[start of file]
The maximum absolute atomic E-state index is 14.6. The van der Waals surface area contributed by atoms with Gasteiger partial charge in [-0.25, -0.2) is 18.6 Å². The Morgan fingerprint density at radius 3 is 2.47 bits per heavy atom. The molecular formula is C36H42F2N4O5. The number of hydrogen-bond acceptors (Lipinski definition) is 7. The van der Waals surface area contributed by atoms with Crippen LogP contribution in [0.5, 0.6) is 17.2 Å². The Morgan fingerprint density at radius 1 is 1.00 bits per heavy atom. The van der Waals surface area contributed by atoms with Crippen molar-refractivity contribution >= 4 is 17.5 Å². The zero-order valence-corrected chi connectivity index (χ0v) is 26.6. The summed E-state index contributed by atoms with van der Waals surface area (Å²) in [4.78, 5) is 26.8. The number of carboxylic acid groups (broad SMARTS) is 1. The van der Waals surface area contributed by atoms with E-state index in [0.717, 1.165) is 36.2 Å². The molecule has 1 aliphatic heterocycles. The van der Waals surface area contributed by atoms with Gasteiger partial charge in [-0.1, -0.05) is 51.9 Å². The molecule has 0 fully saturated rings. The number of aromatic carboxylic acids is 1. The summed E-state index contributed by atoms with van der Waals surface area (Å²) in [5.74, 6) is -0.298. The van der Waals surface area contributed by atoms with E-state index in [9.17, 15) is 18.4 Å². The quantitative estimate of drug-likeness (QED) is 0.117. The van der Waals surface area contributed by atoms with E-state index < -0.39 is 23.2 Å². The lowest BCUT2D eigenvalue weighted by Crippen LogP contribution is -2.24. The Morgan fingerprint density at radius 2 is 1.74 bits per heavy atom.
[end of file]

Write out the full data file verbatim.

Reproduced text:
The maximum absolute atomic E-state index is 14.6. The van der Waals surface area contributed by atoms with Gasteiger partial charge in [-0.25, -0.2) is 18.6 Å². The Morgan fingerprint density at radius 3 is 2.47 bits per heavy atom. The molecular formula is C36H42F2N4O5. The number of hydrogen-bond acceptors (Lipinski definition) is 7. The van der Waals surface area contributed by atoms with Crippen LogP contribution in [0.5, 0.6) is 17.2 Å². The Morgan fingerprint density at radius 1 is 1.00 bits per heavy atom. The van der Waals surface area contributed by atoms with Crippen molar-refractivity contribution >= 4 is 17.5 Å². The zero-order valence-corrected chi connectivity index (χ0v) is 26.6. The summed E-state index contributed by atoms with van der Waals surface area (Å²) in [4.78, 5) is 26.8. The number of carboxylic acid groups (broad SMARTS) is 1. The van der Waals surface area contributed by atoms with E-state index in [0.717, 1.165) is 36.2 Å². The molecule has 1 aliphatic heterocycles. The van der Waals surface area contributed by atoms with Gasteiger partial charge in [-0.1, -0.05) is 51.9 Å². The molecule has 0 fully saturated rings. The number of aromatic carboxylic acids is 1. The summed E-state index contributed by atoms with van der Waals surface area (Å²) in [5.74, 6) is -0.298. The van der Waals surface area contributed by atoms with E-state index in [9.17, 15) is 18.4 Å². The quantitative estimate of drug-likeness (QED) is 0.117. The van der Waals surface area contributed by atoms with E-state index < -0.39 is 23.2 Å². The lowest BCUT2D eigenvalue weighted by Crippen LogP contribution is -2.24. The Morgan fingerprint density at radius 2 is 1.74 bits per heavy atom.